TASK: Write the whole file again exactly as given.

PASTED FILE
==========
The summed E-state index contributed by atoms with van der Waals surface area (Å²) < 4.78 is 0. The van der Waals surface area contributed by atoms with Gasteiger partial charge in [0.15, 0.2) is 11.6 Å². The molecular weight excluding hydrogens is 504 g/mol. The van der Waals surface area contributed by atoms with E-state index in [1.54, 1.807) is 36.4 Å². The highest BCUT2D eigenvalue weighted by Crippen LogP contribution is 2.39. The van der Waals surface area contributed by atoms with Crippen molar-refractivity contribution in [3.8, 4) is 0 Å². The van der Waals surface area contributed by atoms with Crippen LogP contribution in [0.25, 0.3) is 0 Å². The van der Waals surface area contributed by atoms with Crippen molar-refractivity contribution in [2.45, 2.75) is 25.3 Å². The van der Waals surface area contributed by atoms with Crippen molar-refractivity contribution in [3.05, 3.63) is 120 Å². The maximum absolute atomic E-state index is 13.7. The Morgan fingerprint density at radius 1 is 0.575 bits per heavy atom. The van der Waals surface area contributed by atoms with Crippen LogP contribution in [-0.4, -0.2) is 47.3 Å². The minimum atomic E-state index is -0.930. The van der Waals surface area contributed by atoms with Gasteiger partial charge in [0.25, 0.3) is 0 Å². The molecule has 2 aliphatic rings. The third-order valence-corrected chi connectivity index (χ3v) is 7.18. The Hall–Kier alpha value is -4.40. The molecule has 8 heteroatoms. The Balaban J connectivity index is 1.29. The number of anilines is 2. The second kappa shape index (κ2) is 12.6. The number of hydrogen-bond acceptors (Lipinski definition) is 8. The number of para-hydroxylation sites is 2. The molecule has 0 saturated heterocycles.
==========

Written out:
The summed E-state index contributed by atoms with van der Waals surface area (Å²) < 4.78 is 0. The van der Waals surface area contributed by atoms with Gasteiger partial charge in [0.15, 0.2) is 11.6 Å². The molecular weight excluding hydrogens is 504 g/mol. The van der Waals surface area contributed by atoms with E-state index in [1.54, 1.807) is 36.4 Å². The highest BCUT2D eigenvalue weighted by Crippen LogP contribution is 2.39. The van der Waals surface area contributed by atoms with Crippen molar-refractivity contribution in [3.8, 4) is 0 Å². The van der Waals surface area contributed by atoms with Crippen LogP contribution in [0.25, 0.3) is 0 Å². The van der Waals surface area contributed by atoms with Crippen molar-refractivity contribution in [2.45, 2.75) is 25.3 Å². The van der Waals surface area contributed by atoms with Crippen molar-refractivity contribution in [3.05, 3.63) is 120 Å². The maximum absolute atomic E-state index is 13.7. The Morgan fingerprint density at radius 1 is 0.575 bits per heavy atom. The van der Waals surface area contributed by atoms with Crippen LogP contribution in [-0.4, -0.2) is 47.3 Å². The minimum atomic E-state index is -0.930. The van der Waals surface area contributed by atoms with Gasteiger partial charge in [0.25, 0.3) is 0 Å². The molecule has 2 aliphatic rings. The third-order valence-corrected chi connectivity index (χ3v) is 7.18. The Hall–Kier alpha value is -4.40. The molecule has 8 heteroatoms. The Balaban J connectivity index is 1.29. The number of anilines is 2. The second kappa shape index (κ2) is 12.6. The number of hydrogen-bond acceptors (Lipinski definition) is 8. The number of para-hydroxylation sites is 2. The molecule has 0 saturated heterocycles.